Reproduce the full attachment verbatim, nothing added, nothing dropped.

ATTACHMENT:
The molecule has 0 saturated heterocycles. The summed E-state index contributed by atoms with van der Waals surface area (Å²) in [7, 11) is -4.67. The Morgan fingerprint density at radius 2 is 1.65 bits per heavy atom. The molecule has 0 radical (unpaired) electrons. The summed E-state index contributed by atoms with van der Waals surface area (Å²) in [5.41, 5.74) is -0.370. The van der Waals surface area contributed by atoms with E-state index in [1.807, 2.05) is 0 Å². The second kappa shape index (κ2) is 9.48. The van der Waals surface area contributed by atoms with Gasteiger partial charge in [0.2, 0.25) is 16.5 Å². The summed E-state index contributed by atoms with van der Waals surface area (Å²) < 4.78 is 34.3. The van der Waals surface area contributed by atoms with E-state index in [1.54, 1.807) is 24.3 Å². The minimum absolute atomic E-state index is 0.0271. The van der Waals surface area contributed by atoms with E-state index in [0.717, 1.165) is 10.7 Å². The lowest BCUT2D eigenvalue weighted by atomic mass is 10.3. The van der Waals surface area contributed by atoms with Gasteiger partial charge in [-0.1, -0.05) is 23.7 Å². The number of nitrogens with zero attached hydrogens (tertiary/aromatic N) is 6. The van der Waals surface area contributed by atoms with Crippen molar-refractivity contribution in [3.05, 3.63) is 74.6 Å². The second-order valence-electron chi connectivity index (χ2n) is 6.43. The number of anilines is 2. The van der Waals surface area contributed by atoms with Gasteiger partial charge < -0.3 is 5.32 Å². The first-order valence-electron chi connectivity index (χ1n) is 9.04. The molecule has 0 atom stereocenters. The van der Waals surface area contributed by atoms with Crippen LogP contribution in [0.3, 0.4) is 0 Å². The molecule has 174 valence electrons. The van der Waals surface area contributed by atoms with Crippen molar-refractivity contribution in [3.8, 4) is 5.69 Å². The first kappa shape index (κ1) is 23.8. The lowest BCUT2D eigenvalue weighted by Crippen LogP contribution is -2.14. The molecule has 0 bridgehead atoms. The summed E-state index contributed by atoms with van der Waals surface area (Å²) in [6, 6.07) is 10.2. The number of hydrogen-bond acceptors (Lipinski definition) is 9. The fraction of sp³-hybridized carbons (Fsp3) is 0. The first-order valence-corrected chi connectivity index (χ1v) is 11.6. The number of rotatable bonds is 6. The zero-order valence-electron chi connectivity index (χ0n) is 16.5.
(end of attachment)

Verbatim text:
The molecule has 0 saturated heterocycles. The summed E-state index contributed by atoms with van der Waals surface area (Å²) in [7, 11) is -4.67. The Morgan fingerprint density at radius 2 is 1.65 bits per heavy atom. The molecule has 0 radical (unpaired) electrons. The summed E-state index contributed by atoms with van der Waals surface area (Å²) in [5.41, 5.74) is -0.370. The van der Waals surface area contributed by atoms with E-state index in [1.807, 2.05) is 0 Å². The second kappa shape index (κ2) is 9.48. The van der Waals surface area contributed by atoms with Gasteiger partial charge in [0.2, 0.25) is 16.5 Å². The summed E-state index contributed by atoms with van der Waals surface area (Å²) < 4.78 is 34.3. The van der Waals surface area contributed by atoms with E-state index in [1.54, 1.807) is 24.3 Å². The minimum absolute atomic E-state index is 0.0271. The van der Waals surface area contributed by atoms with E-state index in [0.717, 1.165) is 10.7 Å². The lowest BCUT2D eigenvalue weighted by atomic mass is 10.3. The van der Waals surface area contributed by atoms with Gasteiger partial charge in [-0.1, -0.05) is 23.7 Å². The number of nitrogens with zero attached hydrogens (tertiary/aromatic N) is 6. The van der Waals surface area contributed by atoms with Crippen molar-refractivity contribution in [3.05, 3.63) is 74.6 Å². The second-order valence-electron chi connectivity index (χ2n) is 6.43. The number of anilines is 2. The van der Waals surface area contributed by atoms with Gasteiger partial charge < -0.3 is 5.32 Å². The first-order valence-electron chi connectivity index (χ1n) is 9.04. The molecule has 0 atom stereocenters. The van der Waals surface area contributed by atoms with Crippen LogP contribution in [0.3, 0.4) is 0 Å². The molecule has 174 valence electrons. The van der Waals surface area contributed by atoms with Crippen molar-refractivity contribution in [3.8, 4) is 5.69 Å². The first kappa shape index (κ1) is 23.8. The lowest BCUT2D eigenvalue weighted by Crippen LogP contribution is -2.14. The molecule has 0 bridgehead atoms. The summed E-state index contributed by atoms with van der Waals surface area (Å²) in [6, 6.07) is 10.2. The number of hydrogen-bond acceptors (Lipinski definition) is 9. The fraction of sp³-hybridized carbons (Fsp3) is 0. The first-order valence-corrected chi connectivity index (χ1v) is 11.6. The number of rotatable bonds is 6. The zero-order valence-electron chi connectivity index (χ0n) is 16.5.